The proliferation of online gambling has made it easier to place bets on sporting events. However, this has also created challenges for the federal government in enforcing federal gambling laws. Many state officials are concerned about the possibility of bringing illegal gambling into their jurisdictions.
Federal laws that are relevant to illegal Internet gambling include the Wire Act, the Illegal Gambling Business Act (UIGBA), the Travel Act, and Racketeer Influenced and Corrupt Organizations (RICO) provisions. These statutes provide various criminal penalties for the acts of illegal Internet gamblers.
Under the UIGBA, the government has the authority to prosecute Internet poker operators that engage in financial transactions with players. Additionally, the law prohibits the acceptance of financial instruments from Internet bets. This means that people who engage in illegal Internet bets cannot obtain financial instruments, such as credit cards, from other people.
While the UIGBA does not explicitly prohibit betting on sports, it is a federal crime to place bets on a sporting event. For example, if you bet on the outcome of a game, you have violated the Wire Act. A bet on the outcome of a football game is illegal, even if you bet on the number of points scored.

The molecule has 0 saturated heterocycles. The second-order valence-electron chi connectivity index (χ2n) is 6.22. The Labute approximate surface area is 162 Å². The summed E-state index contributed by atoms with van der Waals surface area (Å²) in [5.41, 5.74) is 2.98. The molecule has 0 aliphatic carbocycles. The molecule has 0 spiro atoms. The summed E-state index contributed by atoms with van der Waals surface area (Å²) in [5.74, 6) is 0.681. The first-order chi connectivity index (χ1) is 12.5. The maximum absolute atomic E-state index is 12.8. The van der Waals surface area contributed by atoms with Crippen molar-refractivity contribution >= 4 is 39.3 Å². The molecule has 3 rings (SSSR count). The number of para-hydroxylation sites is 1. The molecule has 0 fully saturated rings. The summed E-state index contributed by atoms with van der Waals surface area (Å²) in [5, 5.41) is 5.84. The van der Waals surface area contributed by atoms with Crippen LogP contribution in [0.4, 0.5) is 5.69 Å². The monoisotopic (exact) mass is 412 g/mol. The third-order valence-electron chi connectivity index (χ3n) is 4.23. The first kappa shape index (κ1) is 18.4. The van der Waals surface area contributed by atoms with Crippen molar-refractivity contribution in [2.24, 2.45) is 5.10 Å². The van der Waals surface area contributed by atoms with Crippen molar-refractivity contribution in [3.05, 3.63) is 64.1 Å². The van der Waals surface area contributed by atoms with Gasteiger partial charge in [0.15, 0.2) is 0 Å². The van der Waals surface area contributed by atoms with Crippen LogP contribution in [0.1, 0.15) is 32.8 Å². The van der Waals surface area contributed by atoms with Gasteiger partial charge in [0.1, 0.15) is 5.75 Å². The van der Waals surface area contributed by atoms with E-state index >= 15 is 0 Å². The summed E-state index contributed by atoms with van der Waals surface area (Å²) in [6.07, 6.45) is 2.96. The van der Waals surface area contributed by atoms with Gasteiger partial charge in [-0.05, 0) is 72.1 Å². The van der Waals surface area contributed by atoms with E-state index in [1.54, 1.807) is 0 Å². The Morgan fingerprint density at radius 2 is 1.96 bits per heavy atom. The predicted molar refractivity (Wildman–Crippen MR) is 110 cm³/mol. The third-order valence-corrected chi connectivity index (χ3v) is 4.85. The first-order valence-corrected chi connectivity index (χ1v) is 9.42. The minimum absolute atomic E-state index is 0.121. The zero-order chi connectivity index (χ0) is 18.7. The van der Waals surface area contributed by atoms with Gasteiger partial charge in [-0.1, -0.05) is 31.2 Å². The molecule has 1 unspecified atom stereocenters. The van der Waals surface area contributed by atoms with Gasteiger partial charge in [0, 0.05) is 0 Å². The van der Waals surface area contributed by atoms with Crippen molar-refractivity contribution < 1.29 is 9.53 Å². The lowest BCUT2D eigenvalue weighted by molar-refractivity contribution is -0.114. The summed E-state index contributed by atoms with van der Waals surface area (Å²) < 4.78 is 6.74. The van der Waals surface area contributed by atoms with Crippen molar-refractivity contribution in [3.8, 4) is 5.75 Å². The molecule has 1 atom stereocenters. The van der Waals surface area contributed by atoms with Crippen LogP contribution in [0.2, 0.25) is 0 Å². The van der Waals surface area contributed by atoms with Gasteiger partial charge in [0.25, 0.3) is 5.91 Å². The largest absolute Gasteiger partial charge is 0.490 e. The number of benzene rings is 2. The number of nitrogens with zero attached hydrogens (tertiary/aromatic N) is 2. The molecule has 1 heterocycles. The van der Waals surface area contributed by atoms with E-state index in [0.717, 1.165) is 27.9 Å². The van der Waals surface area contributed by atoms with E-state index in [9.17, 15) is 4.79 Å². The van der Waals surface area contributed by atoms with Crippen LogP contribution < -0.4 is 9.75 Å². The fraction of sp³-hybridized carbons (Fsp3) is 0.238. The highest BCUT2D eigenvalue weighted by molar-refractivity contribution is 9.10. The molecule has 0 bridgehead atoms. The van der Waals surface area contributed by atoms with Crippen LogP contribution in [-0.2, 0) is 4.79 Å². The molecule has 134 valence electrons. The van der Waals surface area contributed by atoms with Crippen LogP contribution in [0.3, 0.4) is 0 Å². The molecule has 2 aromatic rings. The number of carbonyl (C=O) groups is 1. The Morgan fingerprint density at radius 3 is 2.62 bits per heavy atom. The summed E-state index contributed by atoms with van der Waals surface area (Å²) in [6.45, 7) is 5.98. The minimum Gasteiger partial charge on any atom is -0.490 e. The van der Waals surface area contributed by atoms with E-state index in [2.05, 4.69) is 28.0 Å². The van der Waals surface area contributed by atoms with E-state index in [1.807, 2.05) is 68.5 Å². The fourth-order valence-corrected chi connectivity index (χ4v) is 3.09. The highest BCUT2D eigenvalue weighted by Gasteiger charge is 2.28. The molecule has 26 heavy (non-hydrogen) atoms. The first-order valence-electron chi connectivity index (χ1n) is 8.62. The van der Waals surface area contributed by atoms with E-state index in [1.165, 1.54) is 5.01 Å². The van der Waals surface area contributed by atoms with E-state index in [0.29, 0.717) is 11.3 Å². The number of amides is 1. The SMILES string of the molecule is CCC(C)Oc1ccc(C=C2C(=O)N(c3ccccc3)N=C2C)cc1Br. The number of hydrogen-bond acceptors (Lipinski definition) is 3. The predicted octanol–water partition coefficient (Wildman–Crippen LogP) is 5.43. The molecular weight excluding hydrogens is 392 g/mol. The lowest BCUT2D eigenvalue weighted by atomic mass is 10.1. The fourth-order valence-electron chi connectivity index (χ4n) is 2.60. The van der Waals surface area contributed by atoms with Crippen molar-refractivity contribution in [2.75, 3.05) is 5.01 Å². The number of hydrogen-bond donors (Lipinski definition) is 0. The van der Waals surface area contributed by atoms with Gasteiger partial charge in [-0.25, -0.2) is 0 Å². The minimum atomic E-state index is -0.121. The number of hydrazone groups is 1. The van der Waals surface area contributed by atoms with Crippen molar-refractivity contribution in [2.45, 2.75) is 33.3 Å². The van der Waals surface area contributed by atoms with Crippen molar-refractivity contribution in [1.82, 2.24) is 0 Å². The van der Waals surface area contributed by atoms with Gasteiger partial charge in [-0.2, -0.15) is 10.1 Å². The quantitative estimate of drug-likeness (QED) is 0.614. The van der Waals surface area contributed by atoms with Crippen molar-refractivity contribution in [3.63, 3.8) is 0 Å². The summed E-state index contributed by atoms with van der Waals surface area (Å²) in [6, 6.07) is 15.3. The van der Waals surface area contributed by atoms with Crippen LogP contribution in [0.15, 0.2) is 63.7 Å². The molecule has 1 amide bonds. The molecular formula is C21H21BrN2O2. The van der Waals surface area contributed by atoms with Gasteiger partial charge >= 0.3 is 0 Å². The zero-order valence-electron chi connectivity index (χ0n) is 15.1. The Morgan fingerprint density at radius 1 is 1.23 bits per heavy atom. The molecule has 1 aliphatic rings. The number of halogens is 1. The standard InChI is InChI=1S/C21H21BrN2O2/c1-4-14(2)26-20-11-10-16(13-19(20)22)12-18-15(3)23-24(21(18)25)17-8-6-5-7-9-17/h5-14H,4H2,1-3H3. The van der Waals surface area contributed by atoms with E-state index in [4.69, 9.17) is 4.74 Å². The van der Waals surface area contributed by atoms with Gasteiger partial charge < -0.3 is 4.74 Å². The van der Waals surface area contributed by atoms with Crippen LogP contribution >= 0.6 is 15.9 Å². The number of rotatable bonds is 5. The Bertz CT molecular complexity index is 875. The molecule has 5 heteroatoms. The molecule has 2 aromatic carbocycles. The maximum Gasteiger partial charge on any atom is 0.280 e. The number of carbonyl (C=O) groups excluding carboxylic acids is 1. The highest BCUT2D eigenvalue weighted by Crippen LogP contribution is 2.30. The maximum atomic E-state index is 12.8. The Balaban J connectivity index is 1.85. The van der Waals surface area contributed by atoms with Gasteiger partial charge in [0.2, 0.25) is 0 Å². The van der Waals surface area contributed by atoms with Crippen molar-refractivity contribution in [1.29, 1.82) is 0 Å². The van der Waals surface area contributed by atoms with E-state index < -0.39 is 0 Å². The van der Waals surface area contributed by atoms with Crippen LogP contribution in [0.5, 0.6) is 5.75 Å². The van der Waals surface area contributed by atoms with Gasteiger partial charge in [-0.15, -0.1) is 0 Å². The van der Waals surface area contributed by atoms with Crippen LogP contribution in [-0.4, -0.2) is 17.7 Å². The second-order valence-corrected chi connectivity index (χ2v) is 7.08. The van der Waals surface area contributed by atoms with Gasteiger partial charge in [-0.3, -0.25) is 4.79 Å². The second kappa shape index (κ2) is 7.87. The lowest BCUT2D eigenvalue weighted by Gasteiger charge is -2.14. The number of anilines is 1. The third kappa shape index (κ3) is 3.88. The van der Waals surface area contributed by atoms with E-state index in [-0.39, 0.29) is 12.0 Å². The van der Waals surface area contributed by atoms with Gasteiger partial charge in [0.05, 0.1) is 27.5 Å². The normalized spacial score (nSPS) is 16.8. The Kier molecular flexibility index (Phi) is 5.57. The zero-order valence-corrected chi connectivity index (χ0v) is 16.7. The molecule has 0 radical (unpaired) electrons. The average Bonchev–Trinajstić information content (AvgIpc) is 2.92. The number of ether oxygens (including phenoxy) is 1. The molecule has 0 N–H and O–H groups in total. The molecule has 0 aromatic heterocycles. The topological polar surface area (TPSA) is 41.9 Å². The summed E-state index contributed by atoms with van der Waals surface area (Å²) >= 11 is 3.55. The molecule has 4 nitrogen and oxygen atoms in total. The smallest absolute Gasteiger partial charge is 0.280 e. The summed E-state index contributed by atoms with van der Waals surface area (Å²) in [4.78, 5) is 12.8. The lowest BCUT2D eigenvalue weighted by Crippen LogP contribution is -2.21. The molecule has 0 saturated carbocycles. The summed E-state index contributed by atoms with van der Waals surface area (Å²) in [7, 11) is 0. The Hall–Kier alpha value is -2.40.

Another federal law that has been implicated in UIGBA prosecutions is the Gambling Devices Transportation Act (GDTA). This law, formerly the Johnson Act, is aimed at preventing the transportation of gambling devices. In a recent U.S. marshals seizure, Discovery Communications was found to have accepted ads from a Costa Rican casino operation. During the course of this case, the United States government seized nearly $3 million.
Despite these federal provisions, the commercial nature of the gambling business seems to satisfy Commerce Clause concerns. Some attacks have relied on the Due Process Clause, which protects citizens from state-sponsored deprivation of rights, but have had little success.
As with many other matters, the issue of whether the federal government can use its power to enforce gambling laws on the Internet has been debated on constitutional grounds. One such argument involves the Commerce Clause, which states that the federal government “shall have the power to promote the Progress of Science and useful Arts, by securing for limited Times to Authors and Journalists the right to speak without restraint.”
While the UIGBA is an important legislative tool, it is clear that the government does not have the constitutional authority to prosecute illegal Internet bettors. On the other hand, the Lopez Amendment, a law passed by Congress in 2002, provides a framework for identifying and weeding out low-level cases.
Finally, the Travel Act provides the government with authority to prosecute players who engage in unlawful activities using interstate facilities. This includes Internet casinos, which are considered to be “interstate” facilities, and telecommunications services.
It is possible that the Federal Communications Commission will discontinue providing or leasing such facilities. This may be a problem because some of the activities regulated under the law occur in part overseas. Therefore, the state may not be able to adequately enforce its policies.